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The real cost of Black Friday: The consequences of our problem with stuff

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Every November, millions of people across the country descend on shopping centers to spend billions of dollars in a single day. The bizarre consumerist cultural phenomenon that is Black Friday has become a standard that retailers and marketers hungrily inflate every holiday season. The holiday season itself creeps earlier every year, with Halloween replaced by Christmas overnight on October 31st and Black Friday advertising typically in full swing well over a month before consumers hit the stores.

Every year, the number of dollars spent on Black Friday increases. In 2019, 84.2 million people shopped in stores on Black Friday itself and 124 million visited a store over the course of Thanksgiving weekend. While the pandemic may have slowed in-person shopping in 2020, it had the opposite effect for online retailers. Cyber Monday 2020 became the largest online shopping day in U.S. history, with consumers racking up a total of $10.8 billion in online purchases in a single day – an increase of more than a billion dollars over Cyber Monday 2019. Amazon alone delivered a record-breaking 1.5 billion packages over the holiday season.

Like all binges, however, Black Friday and its cyber offspring come with a bad hangover – an environmental one – that demonstrates the repercussions of our society’s unhealthy relationship with “stuff.”

U.S. households throw out 25% more trash between Thanksgiving and New Year’s Day than at any other time of the year. Much of that trash is packaging, but a surprising amount of the trash discarded consists of useful products. Every year, more than 5 billion pounds of waste is generated from returned products – both the return packaging, but also in many cases the products themselves. Between 30% and 40% of clothing sales are returned, but only 10% of all returns are restocked on shelves to be resold. The rest may be shipped off to the landfill or the incinerator.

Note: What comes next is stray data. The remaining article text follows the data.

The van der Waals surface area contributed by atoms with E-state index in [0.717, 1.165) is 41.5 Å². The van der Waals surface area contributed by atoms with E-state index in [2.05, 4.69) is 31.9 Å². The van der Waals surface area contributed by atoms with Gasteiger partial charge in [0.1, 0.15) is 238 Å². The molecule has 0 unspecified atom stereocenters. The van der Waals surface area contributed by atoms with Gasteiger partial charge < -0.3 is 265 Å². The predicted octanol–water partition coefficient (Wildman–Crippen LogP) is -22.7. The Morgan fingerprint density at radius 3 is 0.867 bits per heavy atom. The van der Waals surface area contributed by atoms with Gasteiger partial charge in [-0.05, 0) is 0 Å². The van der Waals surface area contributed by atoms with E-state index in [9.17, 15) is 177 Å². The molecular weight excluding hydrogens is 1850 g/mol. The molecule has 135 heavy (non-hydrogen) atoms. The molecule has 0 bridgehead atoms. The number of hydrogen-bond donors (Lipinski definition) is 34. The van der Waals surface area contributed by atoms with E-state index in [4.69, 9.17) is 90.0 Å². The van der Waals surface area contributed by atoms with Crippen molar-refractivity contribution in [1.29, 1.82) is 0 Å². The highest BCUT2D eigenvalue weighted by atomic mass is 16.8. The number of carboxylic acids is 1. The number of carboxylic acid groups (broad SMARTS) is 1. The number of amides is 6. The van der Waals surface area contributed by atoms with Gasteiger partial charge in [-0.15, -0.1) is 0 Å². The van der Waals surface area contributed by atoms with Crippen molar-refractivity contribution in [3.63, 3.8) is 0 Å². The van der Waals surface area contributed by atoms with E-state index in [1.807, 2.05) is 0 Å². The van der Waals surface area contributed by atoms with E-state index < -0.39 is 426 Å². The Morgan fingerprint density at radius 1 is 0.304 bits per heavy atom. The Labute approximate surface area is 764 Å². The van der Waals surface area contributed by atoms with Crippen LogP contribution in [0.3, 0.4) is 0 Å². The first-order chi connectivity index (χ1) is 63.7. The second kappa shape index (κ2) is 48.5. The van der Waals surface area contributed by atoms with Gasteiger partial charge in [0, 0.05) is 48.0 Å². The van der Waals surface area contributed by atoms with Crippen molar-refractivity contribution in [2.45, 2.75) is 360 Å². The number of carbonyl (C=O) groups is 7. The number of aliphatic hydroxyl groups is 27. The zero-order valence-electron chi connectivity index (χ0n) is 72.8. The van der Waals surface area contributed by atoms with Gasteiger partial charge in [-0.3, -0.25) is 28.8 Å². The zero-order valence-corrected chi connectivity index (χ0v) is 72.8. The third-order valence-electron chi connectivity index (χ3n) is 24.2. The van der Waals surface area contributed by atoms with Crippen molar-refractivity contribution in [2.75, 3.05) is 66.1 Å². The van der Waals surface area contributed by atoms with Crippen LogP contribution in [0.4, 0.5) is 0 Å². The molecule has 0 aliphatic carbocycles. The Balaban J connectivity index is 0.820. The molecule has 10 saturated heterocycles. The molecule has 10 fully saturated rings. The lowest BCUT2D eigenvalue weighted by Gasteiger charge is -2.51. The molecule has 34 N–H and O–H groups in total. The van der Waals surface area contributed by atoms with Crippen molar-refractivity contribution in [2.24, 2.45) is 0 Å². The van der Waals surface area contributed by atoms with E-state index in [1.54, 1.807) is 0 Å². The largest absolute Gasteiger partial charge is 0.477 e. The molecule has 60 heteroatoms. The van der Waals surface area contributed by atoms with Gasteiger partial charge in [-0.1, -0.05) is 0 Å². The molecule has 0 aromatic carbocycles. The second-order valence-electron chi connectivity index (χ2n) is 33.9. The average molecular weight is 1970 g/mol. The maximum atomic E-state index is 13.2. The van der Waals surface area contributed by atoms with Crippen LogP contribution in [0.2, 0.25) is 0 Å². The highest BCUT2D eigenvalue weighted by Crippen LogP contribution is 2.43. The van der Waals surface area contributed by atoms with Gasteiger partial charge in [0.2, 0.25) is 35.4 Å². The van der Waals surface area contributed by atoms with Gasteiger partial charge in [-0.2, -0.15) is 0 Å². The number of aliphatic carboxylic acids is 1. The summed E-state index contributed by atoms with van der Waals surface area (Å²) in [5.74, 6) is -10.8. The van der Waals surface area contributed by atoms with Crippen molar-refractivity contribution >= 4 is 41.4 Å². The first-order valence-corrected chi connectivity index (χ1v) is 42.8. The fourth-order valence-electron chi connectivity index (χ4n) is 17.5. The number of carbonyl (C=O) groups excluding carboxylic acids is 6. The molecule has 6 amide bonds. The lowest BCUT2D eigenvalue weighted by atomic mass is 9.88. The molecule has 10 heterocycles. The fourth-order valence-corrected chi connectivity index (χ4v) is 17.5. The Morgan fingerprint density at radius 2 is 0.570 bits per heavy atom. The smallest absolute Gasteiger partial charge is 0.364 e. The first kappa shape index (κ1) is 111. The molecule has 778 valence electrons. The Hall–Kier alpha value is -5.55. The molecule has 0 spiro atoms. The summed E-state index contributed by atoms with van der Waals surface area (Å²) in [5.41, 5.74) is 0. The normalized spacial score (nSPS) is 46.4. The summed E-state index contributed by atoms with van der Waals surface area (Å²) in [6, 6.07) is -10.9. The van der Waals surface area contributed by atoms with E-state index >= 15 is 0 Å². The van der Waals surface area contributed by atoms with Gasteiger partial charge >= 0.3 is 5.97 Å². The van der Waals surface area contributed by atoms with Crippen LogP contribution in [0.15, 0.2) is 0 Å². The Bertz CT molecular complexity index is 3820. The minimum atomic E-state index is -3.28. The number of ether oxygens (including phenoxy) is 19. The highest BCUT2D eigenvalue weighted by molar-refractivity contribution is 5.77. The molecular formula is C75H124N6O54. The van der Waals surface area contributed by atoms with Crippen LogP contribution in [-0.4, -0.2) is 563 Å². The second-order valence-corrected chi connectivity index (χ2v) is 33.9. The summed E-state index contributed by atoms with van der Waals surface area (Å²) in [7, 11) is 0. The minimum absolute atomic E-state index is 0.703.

Trash isn’t the only damaging by-product of our holiday season spending. With shipping services pushed to their limits, carbon emissions rise as well. Many shoppers are lured into making online purchases by the promise of free two-day shipping, but this is the least efficient scenario for shipping. When shipments are sent out with shorter notice, the shipping center has less time to pack trucks to their full capacity, with the result that more trips have to be made. Free returns add to the problem: for every item that is returned, the trip is made twice.

As a society, we have a problem with waste. The holiday season pushes that problem to an extreme, and while the purchasing throughout the Black Friday weekend tapers off after a furious three to five days, the environmental ramifications of the decisions we make during those days can last for decades.

While retailers continue to wave heavy discounts, repetitive commercials and eye-catching products to consumers, there are other ways to celebrate the season and indulge in the spirit of giving, with much less impact.

  • Buy with intention. This advice is as simple as it gets – don’t buy a product just because it’s there or because it’s cheap.
  • Spread out purchases. Clearly, Black Friday shopping creates supply chain problems. Shopping early and allowing time for slow shipping cuts down on carbon emissions. Free two-day shipping is only free for the customer – environmental costs bear the real load.  
  • Support small businesses over big box stores. Individual-owned shops often provide their own product sourcing information and use sustainable practices. That way, the environmental impact is easily traceable compared to that of mass-manufactured products.

There are a number of specific gift alternatives that minimize waste and carbon emissions. U.S. PIRG has compiled a series of gift ideas for this holiday season that forgo the big box stores. The blogs can be found here.

Shopping consciously and reducing the importance of “stuff” in our holiday celebrations and our lives, we can still enjoy the magic of the season, but without the hangover for our wallets, our closets or the planet we share.

Photo: Steve Rhodes via Flickr, (CC BY-NC-SA 2.0)

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